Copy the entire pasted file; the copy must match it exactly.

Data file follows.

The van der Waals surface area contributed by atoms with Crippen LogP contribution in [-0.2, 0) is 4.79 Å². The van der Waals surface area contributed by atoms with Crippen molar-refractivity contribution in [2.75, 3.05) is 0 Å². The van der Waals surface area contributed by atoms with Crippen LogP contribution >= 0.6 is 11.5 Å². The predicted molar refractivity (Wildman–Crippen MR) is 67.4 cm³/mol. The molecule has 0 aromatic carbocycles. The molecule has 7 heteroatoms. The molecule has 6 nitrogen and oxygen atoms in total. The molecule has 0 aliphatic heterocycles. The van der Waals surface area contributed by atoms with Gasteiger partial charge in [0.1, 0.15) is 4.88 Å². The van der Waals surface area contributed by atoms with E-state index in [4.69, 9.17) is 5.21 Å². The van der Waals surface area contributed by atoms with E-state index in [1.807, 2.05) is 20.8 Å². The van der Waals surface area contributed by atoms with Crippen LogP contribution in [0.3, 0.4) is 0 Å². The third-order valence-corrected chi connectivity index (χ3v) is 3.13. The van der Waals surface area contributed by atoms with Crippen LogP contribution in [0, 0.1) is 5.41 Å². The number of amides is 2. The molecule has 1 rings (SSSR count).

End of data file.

The van der Waals surface area contributed by atoms with Crippen LogP contribution in [-0.2, 0) is 4.79 Å². The van der Waals surface area contributed by atoms with Crippen molar-refractivity contribution in [2.75, 3.05) is 0 Å². The van der Waals surface area contributed by atoms with Crippen LogP contribution >= 0.6 is 11.5 Å². The predicted molar refractivity (Wildman–Crippen MR) is 67.4 cm³/mol. The molecule has 0 aromatic carbocycles. The molecule has 7 heteroatoms. The molecule has 6 nitrogen and oxygen atoms in total. The molecule has 0 aliphatic heterocycles. The van der Waals surface area contributed by atoms with Gasteiger partial charge in [0.1, 0.15) is 4.88 Å². The van der Waals surface area contributed by atoms with E-state index in [4.69, 9.17) is 5.21 Å². The van der Waals surface area contributed by atoms with E-state index in [1.807, 2.05) is 20.8 Å². The van der Waals surface area contributed by atoms with Crippen LogP contribution in [0.3, 0.4) is 0 Å². The third-order valence-corrected chi connectivity index (χ3v) is 3.13. The van der Waals surface area contributed by atoms with Crippen LogP contribution in [0, 0.1) is 5.41 Å². The number of amides is 2. The molecule has 1 rings (SSSR count).